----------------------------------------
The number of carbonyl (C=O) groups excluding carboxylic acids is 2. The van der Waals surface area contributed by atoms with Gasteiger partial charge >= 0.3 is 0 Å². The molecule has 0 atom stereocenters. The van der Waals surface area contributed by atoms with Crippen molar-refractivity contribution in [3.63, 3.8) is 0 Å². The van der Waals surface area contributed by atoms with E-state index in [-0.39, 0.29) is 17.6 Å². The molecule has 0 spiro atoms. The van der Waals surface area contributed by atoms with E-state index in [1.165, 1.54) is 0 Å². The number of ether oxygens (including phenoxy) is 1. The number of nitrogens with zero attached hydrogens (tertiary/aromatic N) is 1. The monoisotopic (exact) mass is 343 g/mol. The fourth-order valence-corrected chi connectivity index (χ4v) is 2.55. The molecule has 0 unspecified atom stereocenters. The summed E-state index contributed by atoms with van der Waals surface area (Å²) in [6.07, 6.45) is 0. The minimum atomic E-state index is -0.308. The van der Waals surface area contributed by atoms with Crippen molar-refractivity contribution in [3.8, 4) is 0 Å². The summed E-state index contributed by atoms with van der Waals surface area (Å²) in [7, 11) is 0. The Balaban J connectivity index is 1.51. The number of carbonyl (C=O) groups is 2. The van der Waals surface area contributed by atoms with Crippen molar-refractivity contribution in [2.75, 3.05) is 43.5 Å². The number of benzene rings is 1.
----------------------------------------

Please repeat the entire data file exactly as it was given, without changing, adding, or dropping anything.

The number of carbonyl (C=O) groups excluding carboxylic acids is 2. The van der Waals surface area contributed by atoms with Gasteiger partial charge >= 0.3 is 0 Å². The molecule has 0 atom stereocenters. The van der Waals surface area contributed by atoms with Crippen molar-refractivity contribution in [3.63, 3.8) is 0 Å². The van der Waals surface area contributed by atoms with E-state index in [-0.39, 0.29) is 17.6 Å². The molecule has 0 spiro atoms. The van der Waals surface area contributed by atoms with E-state index in [1.165, 1.54) is 0 Å². The number of ether oxygens (including phenoxy) is 1. The number of nitrogens with zero attached hydrogens (tertiary/aromatic N) is 1. The monoisotopic (exact) mass is 343 g/mol. The fourth-order valence-corrected chi connectivity index (χ4v) is 2.55. The molecule has 0 unspecified atom stereocenters. The summed E-state index contributed by atoms with van der Waals surface area (Å²) in [6.07, 6.45) is 0. The minimum atomic E-state index is -0.308. The van der Waals surface area contributed by atoms with Crippen molar-refractivity contribution in [3.8, 4) is 0 Å². The summed E-state index contributed by atoms with van der Waals surface area (Å²) in [7, 11) is 0. The Balaban J connectivity index is 1.51. The number of carbonyl (C=O) groups is 2. The van der Waals surface area contributed by atoms with Crippen molar-refractivity contribution in [2.75, 3.05) is 43.5 Å². The number of benzene rings is 1.